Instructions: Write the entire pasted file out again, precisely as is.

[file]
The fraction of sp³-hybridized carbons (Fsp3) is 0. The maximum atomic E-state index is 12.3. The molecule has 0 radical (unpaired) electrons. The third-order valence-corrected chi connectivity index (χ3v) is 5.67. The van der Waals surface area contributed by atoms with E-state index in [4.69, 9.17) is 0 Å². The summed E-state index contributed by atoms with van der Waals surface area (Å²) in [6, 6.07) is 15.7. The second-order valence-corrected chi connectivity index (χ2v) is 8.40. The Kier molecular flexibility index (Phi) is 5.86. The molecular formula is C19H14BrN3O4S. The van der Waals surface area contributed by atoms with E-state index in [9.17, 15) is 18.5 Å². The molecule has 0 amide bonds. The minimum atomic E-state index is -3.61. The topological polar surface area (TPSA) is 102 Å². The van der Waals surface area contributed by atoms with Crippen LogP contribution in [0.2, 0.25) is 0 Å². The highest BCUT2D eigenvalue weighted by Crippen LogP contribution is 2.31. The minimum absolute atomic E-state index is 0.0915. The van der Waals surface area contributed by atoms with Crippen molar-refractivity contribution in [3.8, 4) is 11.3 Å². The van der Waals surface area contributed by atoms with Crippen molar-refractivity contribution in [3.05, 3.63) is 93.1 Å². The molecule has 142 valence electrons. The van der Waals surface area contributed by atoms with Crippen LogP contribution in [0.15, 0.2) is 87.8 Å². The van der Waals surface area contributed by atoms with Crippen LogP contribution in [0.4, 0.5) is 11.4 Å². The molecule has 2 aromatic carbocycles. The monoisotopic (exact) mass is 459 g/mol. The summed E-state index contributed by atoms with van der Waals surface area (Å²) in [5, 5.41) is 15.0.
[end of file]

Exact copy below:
The fraction of sp³-hybridized carbons (Fsp3) is 0. The maximum atomic E-state index is 12.3. The molecule has 0 radical (unpaired) electrons. The third-order valence-corrected chi connectivity index (χ3v) is 5.67. The van der Waals surface area contributed by atoms with E-state index in [4.69, 9.17) is 0 Å². The summed E-state index contributed by atoms with van der Waals surface area (Å²) in [6, 6.07) is 15.7. The second-order valence-corrected chi connectivity index (χ2v) is 8.40. The Kier molecular flexibility index (Phi) is 5.86. The molecular formula is C19H14BrN3O4S. The van der Waals surface area contributed by atoms with E-state index in [9.17, 15) is 18.5 Å². The molecule has 0 amide bonds. The minimum atomic E-state index is -3.61. The topological polar surface area (TPSA) is 102 Å². The van der Waals surface area contributed by atoms with Crippen LogP contribution in [0.2, 0.25) is 0 Å². The highest BCUT2D eigenvalue weighted by Crippen LogP contribution is 2.31. The minimum absolute atomic E-state index is 0.0915. The van der Waals surface area contributed by atoms with Crippen molar-refractivity contribution in [3.8, 4) is 11.3 Å². The van der Waals surface area contributed by atoms with Crippen molar-refractivity contribution in [3.05, 3.63) is 93.1 Å². The molecule has 142 valence electrons. The van der Waals surface area contributed by atoms with Crippen LogP contribution in [0.15, 0.2) is 87.8 Å². The van der Waals surface area contributed by atoms with Crippen LogP contribution in [0.4, 0.5) is 11.4 Å². The molecule has 2 aromatic carbocycles. The monoisotopic (exact) mass is 459 g/mol. The summed E-state index contributed by atoms with van der Waals surface area (Å²) in [5, 5.41) is 15.0.